Tens of Thousands Still Homeless in Aceh: Oxfam
LONDON ~ More than 25,000 families are still homeless in Aceh, nearly two years on from the devastating Indian Ocean tsunami, a leading aid agency has said.
British-based Oxfam said many survivors were landless and still living in cramped, often unhygienic conditions as the second anniversary of the deadly December 26, 2004, tsunami approached.
In a report entitled The Tsunami Two Years On: Land Rights in Aceh, Oxfam said that despite generous international donations, only a third of the target number of houses have been built.
Around 48,000 out of an anticipated 128,000 homes had been erected in what it said was the largest reconstruction project in the world.
Oxfam urged the Indonesian government to find a “fair and just” way of re-housing the remaining landless.
The killer tsunami destroyed more than 800 kilometers of Aceh’s coastline, left more than 168,000 people dead or missing in the province, wrecked livelihoods and flattened infrastructure and houses.
Aceh, the northern tip of the island of Sumatra, was the closest point on land to the epicenter of the earthquake that triggered the tidal wave and therefore the region hardest hit.
“Aceh has made enormous strides towards recovering from the tsunami,” said Oxfam director Barbara Stocking.
“But two years after the tsunami struck, the poorest Acehnese squatters, renters and women are still facing a crisis over when and where they will be resettled.
“The lack of a clear policy for landless people has led to a huge amount of uncertainty and delay. There’s a risk these people will end up in the slums of the future, despite the huge amounts generously given after the tsunami.”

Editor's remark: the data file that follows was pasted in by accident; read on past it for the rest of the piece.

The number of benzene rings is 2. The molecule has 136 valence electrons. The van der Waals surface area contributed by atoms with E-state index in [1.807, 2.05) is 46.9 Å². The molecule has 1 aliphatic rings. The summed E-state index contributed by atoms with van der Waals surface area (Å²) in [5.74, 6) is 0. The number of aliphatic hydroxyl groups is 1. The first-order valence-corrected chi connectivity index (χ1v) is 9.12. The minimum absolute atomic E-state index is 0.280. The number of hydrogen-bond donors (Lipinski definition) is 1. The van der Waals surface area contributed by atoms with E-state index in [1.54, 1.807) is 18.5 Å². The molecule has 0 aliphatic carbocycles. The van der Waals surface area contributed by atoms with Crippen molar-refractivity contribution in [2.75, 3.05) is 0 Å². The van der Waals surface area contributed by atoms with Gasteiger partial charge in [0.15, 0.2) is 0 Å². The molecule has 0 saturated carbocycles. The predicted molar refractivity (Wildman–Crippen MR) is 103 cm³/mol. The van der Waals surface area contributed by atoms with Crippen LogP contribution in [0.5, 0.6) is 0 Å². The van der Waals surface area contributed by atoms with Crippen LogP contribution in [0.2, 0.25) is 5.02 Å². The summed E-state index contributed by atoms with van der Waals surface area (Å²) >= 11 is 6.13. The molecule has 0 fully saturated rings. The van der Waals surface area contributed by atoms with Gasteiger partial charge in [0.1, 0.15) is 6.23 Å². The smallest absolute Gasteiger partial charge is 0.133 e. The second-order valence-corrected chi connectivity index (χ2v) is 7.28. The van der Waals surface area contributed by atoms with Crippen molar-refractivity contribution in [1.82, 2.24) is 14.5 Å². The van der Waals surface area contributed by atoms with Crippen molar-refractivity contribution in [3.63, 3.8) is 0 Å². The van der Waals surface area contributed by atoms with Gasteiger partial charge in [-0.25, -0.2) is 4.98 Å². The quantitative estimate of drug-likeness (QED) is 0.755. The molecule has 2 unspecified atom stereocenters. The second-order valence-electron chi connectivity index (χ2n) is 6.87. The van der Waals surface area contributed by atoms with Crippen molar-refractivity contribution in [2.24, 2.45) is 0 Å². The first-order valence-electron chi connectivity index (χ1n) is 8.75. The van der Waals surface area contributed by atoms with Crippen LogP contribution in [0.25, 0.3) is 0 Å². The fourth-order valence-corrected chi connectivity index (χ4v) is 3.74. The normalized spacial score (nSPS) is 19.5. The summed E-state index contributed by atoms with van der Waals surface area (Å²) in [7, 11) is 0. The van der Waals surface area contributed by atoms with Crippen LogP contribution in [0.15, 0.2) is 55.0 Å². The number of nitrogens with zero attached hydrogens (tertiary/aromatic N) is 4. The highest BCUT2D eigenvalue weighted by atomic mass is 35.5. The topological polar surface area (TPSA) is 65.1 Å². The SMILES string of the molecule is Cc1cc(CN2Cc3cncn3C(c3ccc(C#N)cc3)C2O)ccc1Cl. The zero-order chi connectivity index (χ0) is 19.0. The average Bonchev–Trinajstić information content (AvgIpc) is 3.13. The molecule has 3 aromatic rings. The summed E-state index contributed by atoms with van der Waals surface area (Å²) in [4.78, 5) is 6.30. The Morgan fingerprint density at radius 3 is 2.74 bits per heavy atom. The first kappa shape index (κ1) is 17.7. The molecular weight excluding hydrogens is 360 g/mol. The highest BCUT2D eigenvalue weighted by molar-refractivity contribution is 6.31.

Oxfam’s report found that a considerable amount of land was submerged and 15 percent of agricultural land – some 150,000 hectares – was lost.
Most of the land titles were destroyed or made illegible and most people lost all their identification documents, the aid agency said.
“Rebuilding homes without knowing who owns the land could create problems in the future,” said Stocking.
“But this can be a desperately difficult and slow process. Oxfam has been working with tens of villages in Aceh to help people decide how to reallocate land so everyone has somewhere to live.”
Oxfam demanded a commitment by the Indonesian government and non-governmental organizations to find long-term solutions to the barracks problem.
It urged better cooperation between the government and NGOs in Aceh to create a range of options for renters and squatters.
Oxfam said that where possible, a process of resettlement should be carried out and rental agreements restored.
Former US president Bill Clinton praised the wider rebuilding progress during a visit to the capital Banda Aceh on Saturday.
A peace agreement last year ended nearly three decades of conflict between separatist rebels and the Indonesian military, paving the way for Monday’s first direct elections in Aceh to pick the heads of the province and its 21 districts.Filed under: The Nation